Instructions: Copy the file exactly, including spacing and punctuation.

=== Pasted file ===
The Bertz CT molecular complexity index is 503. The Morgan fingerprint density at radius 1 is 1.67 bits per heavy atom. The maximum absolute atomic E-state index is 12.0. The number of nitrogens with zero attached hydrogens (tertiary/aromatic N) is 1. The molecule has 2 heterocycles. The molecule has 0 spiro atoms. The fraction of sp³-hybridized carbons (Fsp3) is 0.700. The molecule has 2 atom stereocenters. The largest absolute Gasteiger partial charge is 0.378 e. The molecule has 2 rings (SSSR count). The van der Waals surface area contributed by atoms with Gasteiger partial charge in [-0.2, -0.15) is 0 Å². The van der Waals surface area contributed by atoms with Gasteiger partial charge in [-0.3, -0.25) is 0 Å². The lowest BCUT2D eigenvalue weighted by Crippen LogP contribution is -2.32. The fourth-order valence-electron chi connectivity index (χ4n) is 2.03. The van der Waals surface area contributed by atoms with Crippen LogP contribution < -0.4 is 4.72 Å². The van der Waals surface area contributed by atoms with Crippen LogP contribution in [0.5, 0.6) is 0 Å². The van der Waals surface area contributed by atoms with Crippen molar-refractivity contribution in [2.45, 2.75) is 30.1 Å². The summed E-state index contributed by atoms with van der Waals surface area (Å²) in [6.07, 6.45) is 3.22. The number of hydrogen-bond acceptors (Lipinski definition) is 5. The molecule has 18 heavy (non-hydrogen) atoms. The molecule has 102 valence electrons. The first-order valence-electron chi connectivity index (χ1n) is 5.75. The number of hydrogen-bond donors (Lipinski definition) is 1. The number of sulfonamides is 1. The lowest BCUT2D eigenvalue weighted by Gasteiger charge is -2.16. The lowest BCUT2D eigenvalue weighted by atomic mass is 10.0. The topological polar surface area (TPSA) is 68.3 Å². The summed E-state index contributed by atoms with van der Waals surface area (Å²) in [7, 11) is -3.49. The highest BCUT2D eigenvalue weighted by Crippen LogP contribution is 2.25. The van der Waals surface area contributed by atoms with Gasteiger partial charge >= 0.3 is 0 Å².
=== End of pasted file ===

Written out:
The Bertz CT molecular complexity index is 503. The Morgan fingerprint density at radius 1 is 1.67 bits per heavy atom. The maximum absolute atomic E-state index is 12.0. The number of nitrogens with zero attached hydrogens (tertiary/aromatic N) is 1. The molecule has 2 heterocycles. The molecule has 0 spiro atoms. The fraction of sp³-hybridized carbons (Fsp3) is 0.700. The molecule has 2 atom stereocenters. The largest absolute Gasteiger partial charge is 0.378 e. The molecule has 2 rings (SSSR count). The van der Waals surface area contributed by atoms with Gasteiger partial charge in [-0.2, -0.15) is 0 Å². The van der Waals surface area contributed by atoms with Gasteiger partial charge in [-0.3, -0.25) is 0 Å². The lowest BCUT2D eigenvalue weighted by Crippen LogP contribution is -2.32. The fourth-order valence-electron chi connectivity index (χ4n) is 2.03. The van der Waals surface area contributed by atoms with Crippen LogP contribution < -0.4 is 4.72 Å². The van der Waals surface area contributed by atoms with Crippen LogP contribution in [0.5, 0.6) is 0 Å². The van der Waals surface area contributed by atoms with Crippen molar-refractivity contribution in [2.45, 2.75) is 30.1 Å². The summed E-state index contributed by atoms with van der Waals surface area (Å²) in [6.07, 6.45) is 3.22. The number of hydrogen-bond acceptors (Lipinski definition) is 5. The molecule has 18 heavy (non-hydrogen) atoms. The molecule has 102 valence electrons. The first-order valence-electron chi connectivity index (χ1n) is 5.75. The number of hydrogen-bond donors (Lipinski definition) is 1. The number of sulfonamides is 1. The lowest BCUT2D eigenvalue weighted by Gasteiger charge is -2.16. The lowest BCUT2D eigenvalue weighted by atomic mass is 10.0. The topological polar surface area (TPSA) is 68.3 Å². The summed E-state index contributed by atoms with van der Waals surface area (Å²) in [7, 11) is -3.49. The highest BCUT2D eigenvalue weighted by Crippen LogP contribution is 2.25. The van der Waals surface area contributed by atoms with Gasteiger partial charge >= 0.3 is 0 Å².